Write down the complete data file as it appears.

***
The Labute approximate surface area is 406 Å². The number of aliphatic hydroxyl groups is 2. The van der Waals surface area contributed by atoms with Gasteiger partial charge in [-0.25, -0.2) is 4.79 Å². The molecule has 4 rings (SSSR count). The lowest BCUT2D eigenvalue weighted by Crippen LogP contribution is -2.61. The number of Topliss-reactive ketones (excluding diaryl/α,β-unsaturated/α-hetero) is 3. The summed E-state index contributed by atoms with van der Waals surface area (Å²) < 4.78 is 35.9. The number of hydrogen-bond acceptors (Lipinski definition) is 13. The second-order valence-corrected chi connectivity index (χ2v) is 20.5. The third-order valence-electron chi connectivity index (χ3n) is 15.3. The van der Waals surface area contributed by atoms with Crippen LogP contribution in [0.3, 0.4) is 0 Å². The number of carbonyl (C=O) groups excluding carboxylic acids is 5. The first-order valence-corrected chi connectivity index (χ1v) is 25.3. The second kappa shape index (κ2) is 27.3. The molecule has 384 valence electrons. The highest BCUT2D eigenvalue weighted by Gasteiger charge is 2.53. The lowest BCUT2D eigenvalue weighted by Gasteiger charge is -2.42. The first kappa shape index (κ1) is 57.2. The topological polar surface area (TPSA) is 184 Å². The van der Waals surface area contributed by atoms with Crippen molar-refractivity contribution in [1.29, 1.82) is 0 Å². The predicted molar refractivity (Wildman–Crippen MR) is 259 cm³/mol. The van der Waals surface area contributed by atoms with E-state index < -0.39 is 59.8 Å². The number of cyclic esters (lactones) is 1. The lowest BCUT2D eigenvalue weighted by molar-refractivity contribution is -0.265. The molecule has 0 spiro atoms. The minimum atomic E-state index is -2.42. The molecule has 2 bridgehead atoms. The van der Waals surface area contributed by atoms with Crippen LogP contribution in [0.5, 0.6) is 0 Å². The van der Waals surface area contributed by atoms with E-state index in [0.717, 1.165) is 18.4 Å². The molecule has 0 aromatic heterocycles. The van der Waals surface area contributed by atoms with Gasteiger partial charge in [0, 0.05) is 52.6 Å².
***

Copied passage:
The Labute approximate surface area is 406 Å². The number of aliphatic hydroxyl groups is 2. The van der Waals surface area contributed by atoms with Gasteiger partial charge in [-0.25, -0.2) is 4.79 Å². The molecule has 4 rings (SSSR count). The lowest BCUT2D eigenvalue weighted by Crippen LogP contribution is -2.61. The number of Topliss-reactive ketones (excluding diaryl/α,β-unsaturated/α-hetero) is 3. The summed E-state index contributed by atoms with van der Waals surface area (Å²) < 4.78 is 35.9. The number of hydrogen-bond acceptors (Lipinski definition) is 13. The second-order valence-corrected chi connectivity index (χ2v) is 20.5. The third-order valence-electron chi connectivity index (χ3n) is 15.3. The van der Waals surface area contributed by atoms with Crippen LogP contribution in [0.3, 0.4) is 0 Å². The number of carbonyl (C=O) groups excluding carboxylic acids is 5. The first-order valence-corrected chi connectivity index (χ1v) is 25.3. The second kappa shape index (κ2) is 27.3. The molecule has 384 valence electrons. The highest BCUT2D eigenvalue weighted by Gasteiger charge is 2.53. The lowest BCUT2D eigenvalue weighted by Gasteiger charge is -2.42. The first kappa shape index (κ1) is 57.2. The topological polar surface area (TPSA) is 184 Å². The van der Waals surface area contributed by atoms with Crippen molar-refractivity contribution in [1.29, 1.82) is 0 Å². The predicted molar refractivity (Wildman–Crippen MR) is 259 cm³/mol. The van der Waals surface area contributed by atoms with E-state index < -0.39 is 59.8 Å². The number of cyclic esters (lactones) is 1. The lowest BCUT2D eigenvalue weighted by molar-refractivity contribution is -0.265. The molecule has 0 spiro atoms. The minimum atomic E-state index is -2.42. The molecule has 2 bridgehead atoms. The van der Waals surface area contributed by atoms with Crippen LogP contribution in [0.5, 0.6) is 0 Å². The van der Waals surface area contributed by atoms with E-state index in [0.717, 1.165) is 18.4 Å². The molecule has 0 aromatic heterocycles. The van der Waals surface area contributed by atoms with Gasteiger partial charge in [0, 0.05) is 52.6 Å².